Illuminati Card Game - Do You Want to Play?

Posted on 10/07/2017
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The game Illuminati was inspired by 1975 book The Illuminatus! Triology. The game creator Steve Jackson and his regular freelance cover artist Dave Martin were admiring the book Triology, and suggested a game. In September 1981, the discussion about the novel became reality. The difficulty of adapting a novel with such convoluted plots and some game rights lead the game to turn into something different. The game about the secret-conspiracy behind Illuminatus was created. If you research the Illuminati and conspiracy theories you will get a lot of material for a complex game as this one is. The game got on the market in July 1982. In few next years three expansions of the game were published. The first two were incorporated into the deluxe edition, while the third became Illuminati: Brainwash. One of the game creators Robert Shea added a four paragraph instruction for the Illuminati Expansion Set 1 (1983): "Maybe the Illuminati are behind this game. They must be—they are, by definition, behind everything."

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The game includes:8 Illuminati cards; 83 cards representing other Groups; 15 Special cards; 4 blank cards; 160 money tokens, representing megabucks (MB); two dice.

The object of the game is for Illuminati to take over control of the world. Player starts with a single Illuminati card which represents its own secret conspiracy. During th game the player takes over other Groups which are added to players structure and bidding, unless a foe takes them. One can win by controlling enough Groups or by fulfilling the special goal of Illuminati.

You can make alignments, there are ten which can be created:

  • Government is the opposite of Communist.
  • Liberal is the opposite of Conservative.
  • Peaceful is the opposite of Violent.
  • Straight is the opposite of Weird.
  • Criminal has no opposite alignment.
  • Fanatic – Any two Fanatic Groups are considered “opposite” to each other.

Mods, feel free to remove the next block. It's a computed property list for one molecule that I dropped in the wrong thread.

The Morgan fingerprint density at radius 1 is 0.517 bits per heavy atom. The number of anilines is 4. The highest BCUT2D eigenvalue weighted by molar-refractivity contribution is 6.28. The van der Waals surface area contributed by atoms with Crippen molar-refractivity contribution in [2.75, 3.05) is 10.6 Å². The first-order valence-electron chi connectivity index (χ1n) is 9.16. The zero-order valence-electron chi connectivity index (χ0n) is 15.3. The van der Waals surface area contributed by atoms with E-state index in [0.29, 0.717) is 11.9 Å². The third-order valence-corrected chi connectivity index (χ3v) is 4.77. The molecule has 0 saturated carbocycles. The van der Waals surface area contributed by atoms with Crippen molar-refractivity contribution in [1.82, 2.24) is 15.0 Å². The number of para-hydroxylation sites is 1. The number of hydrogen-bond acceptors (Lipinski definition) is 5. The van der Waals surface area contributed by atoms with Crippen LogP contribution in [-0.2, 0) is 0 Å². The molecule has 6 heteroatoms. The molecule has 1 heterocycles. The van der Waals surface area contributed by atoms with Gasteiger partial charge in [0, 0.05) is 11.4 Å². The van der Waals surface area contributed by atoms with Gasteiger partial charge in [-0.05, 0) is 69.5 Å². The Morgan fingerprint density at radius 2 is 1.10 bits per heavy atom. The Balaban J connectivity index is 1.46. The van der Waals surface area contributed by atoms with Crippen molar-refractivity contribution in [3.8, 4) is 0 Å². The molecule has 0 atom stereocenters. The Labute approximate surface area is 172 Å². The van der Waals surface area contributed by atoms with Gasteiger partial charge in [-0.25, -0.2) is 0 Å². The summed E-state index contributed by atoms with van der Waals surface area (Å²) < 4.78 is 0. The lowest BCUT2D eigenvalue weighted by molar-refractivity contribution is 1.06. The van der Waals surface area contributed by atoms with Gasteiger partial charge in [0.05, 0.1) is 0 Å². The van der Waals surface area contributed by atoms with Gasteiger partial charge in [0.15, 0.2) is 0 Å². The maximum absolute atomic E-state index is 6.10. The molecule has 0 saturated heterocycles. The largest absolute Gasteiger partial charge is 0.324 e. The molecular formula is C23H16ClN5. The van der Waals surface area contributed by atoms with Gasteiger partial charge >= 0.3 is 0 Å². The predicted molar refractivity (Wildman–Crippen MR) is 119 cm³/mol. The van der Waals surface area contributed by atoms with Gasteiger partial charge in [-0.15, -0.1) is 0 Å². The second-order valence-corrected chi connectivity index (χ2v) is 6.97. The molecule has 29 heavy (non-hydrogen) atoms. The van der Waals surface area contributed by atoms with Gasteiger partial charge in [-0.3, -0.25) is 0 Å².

Play goes counter-clockwise around the table.

  1. Collect income on all cards that have an Income number.
  2. Draw a card. If it is a Special card, the player keeps it. If the card is a Group, it is placed face-up in the uncontrolled area.
  3. Take two “actions.” See list, below.
  4. Take any “free actions.” These do not count against the two actions allowed during each turn. They may be taken before, between, or after the two regular actions. See below for list.
  5. Transfer money. Part or all of any Group’s money may be moved to an adjacent Group. Two money transfers are allowed per turn.
  6. Take special-power actions.
  7. Add targets. Draw cards until there are two uncontrolled Groups. Discard any Specials drawn.


Regular Actions: Attack a Group (to control, neutralize, or destroy); Transfer money; Move a Group; Give a Group away. Free Actions: Drop a Group; Give away money or Specials; Use a Special (Exception: Bribery is a regular action.) Passing: A player may choose not to.


Attack to Control. Defending Group’s Resistance is subtracted from attacking Group’s Power, including any Transferable Power from other Groups aiding in the attack. Only members of attacker’s own Power Structure can aid the attack. Modify this number for attacker’s or defender’s special powers, for money spent by both sides, and for other factors shown below. Using two dice, attacker must roll this number or less. A roll of 11 or 12 is an automatic failure.


Bavarian Illuminati Control Groups with a total power of 35 or more (including their own Power of 10).

Bermuda Triangle Control at least one Group of each alignment.

A Group with more than one alignment counts for each of its alignments.

Discordian Society Control five Weird Groups.

Gnomes of Zurich Collect 150 megabucks (in the whole Power Structure’s treasuries). The Network.

Control Groups with a total Transferable Power of 25 (including their own 7).

Servants of Cthulhu Destroy eight Groups.

Society of Assassins Control six Violent Groups.

UFOs At the beginning of the game, after players choose their Illuminati, the UFO player picks the Special Goal of any other Illuminati group. He writes it down, keeping it secret from the other players. 


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Hear out what the game creator Steve Jackson had to say about the game: